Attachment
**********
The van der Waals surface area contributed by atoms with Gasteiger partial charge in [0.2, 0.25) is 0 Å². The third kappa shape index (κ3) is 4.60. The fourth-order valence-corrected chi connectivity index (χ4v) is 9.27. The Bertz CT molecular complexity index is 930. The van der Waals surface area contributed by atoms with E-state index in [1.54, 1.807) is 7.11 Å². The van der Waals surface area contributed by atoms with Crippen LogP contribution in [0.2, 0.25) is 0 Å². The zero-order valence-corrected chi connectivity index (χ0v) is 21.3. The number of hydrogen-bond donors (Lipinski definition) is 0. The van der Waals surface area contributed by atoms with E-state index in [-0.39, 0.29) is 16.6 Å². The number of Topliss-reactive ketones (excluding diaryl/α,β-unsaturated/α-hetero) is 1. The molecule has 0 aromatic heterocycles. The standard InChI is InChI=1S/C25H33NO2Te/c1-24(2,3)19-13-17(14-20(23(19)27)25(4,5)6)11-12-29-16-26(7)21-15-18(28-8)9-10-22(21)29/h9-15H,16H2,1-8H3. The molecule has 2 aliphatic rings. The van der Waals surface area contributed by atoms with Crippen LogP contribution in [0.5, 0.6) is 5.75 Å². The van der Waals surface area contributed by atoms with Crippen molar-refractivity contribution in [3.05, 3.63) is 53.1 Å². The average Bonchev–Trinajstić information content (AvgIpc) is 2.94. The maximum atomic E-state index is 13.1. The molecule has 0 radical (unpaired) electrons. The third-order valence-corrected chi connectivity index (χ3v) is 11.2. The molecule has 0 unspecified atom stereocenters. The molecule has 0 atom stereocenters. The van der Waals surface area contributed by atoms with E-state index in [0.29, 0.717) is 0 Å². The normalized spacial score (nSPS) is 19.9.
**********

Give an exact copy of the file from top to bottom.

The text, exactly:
The van der Waals surface area contributed by atoms with Gasteiger partial charge in [0.2, 0.25) is 0 Å². The third kappa shape index (κ3) is 4.60. The fourth-order valence-corrected chi connectivity index (χ4v) is 9.27. The Bertz CT molecular complexity index is 930. The van der Waals surface area contributed by atoms with E-state index in [1.54, 1.807) is 7.11 Å². The van der Waals surface area contributed by atoms with Crippen LogP contribution in [0.2, 0.25) is 0 Å². The zero-order valence-corrected chi connectivity index (χ0v) is 21.3. The number of hydrogen-bond donors (Lipinski definition) is 0. The van der Waals surface area contributed by atoms with E-state index in [-0.39, 0.29) is 16.6 Å². The number of Topliss-reactive ketones (excluding diaryl/α,β-unsaturated/α-hetero) is 1. The molecule has 0 aromatic heterocycles. The standard InChI is InChI=1S/C25H33NO2Te/c1-24(2,3)19-13-17(14-20(23(19)27)25(4,5)6)11-12-29-16-26(7)21-15-18(28-8)9-10-22(21)29/h9-15H,16H2,1-8H3. The molecule has 2 aliphatic rings. The van der Waals surface area contributed by atoms with Crippen LogP contribution in [0.5, 0.6) is 5.75 Å². The van der Waals surface area contributed by atoms with Crippen molar-refractivity contribution in [3.05, 3.63) is 53.1 Å². The average Bonchev–Trinajstić information content (AvgIpc) is 2.94. The maximum atomic E-state index is 13.1. The molecule has 0 radical (unpaired) electrons. The third-order valence-corrected chi connectivity index (χ3v) is 11.2. The molecule has 0 unspecified atom stereocenters. The molecule has 0 atom stereocenters. The van der Waals surface area contributed by atoms with E-state index in [0.29, 0.717) is 0 Å². The normalized spacial score (nSPS) is 19.9.